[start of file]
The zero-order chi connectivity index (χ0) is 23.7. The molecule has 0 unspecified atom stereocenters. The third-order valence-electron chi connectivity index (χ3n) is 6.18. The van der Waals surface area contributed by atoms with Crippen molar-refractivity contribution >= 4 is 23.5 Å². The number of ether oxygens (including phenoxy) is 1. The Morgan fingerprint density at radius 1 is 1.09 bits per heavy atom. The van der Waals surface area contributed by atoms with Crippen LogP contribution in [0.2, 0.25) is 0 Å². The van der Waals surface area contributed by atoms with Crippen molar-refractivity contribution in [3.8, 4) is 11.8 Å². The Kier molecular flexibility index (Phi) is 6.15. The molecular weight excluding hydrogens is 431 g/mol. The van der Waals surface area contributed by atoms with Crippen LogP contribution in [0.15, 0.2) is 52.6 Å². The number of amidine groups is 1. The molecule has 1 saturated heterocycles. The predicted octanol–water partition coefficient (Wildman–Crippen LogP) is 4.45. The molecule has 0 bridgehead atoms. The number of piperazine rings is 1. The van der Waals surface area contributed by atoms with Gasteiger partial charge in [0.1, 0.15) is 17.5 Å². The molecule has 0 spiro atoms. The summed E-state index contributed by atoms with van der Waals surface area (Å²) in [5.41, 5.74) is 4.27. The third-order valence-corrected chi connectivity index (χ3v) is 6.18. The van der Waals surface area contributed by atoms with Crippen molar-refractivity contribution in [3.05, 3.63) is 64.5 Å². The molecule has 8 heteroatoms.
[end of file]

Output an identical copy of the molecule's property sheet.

The zero-order chi connectivity index (χ0) is 23.7. The molecule has 0 unspecified atom stereocenters. The third-order valence-electron chi connectivity index (χ3n) is 6.18. The van der Waals surface area contributed by atoms with Crippen molar-refractivity contribution >= 4 is 23.5 Å². The number of ether oxygens (including phenoxy) is 1. The Morgan fingerprint density at radius 1 is 1.09 bits per heavy atom. The van der Waals surface area contributed by atoms with Crippen LogP contribution in [0.2, 0.25) is 0 Å². The van der Waals surface area contributed by atoms with Crippen molar-refractivity contribution in [3.8, 4) is 11.8 Å². The Kier molecular flexibility index (Phi) is 6.15. The molecular weight excluding hydrogens is 431 g/mol. The van der Waals surface area contributed by atoms with Crippen LogP contribution in [0.15, 0.2) is 52.6 Å². The number of amidine groups is 1. The molecule has 1 saturated heterocycles. The predicted octanol–water partition coefficient (Wildman–Crippen LogP) is 4.45. The molecule has 0 bridgehead atoms. The number of piperazine rings is 1. The van der Waals surface area contributed by atoms with Gasteiger partial charge in [0.1, 0.15) is 17.5 Å². The molecule has 0 spiro atoms. The summed E-state index contributed by atoms with van der Waals surface area (Å²) in [5.41, 5.74) is 4.27. The third-order valence-corrected chi connectivity index (χ3v) is 6.18. The van der Waals surface area contributed by atoms with Crippen molar-refractivity contribution in [3.05, 3.63) is 64.5 Å². The molecule has 8 heteroatoms.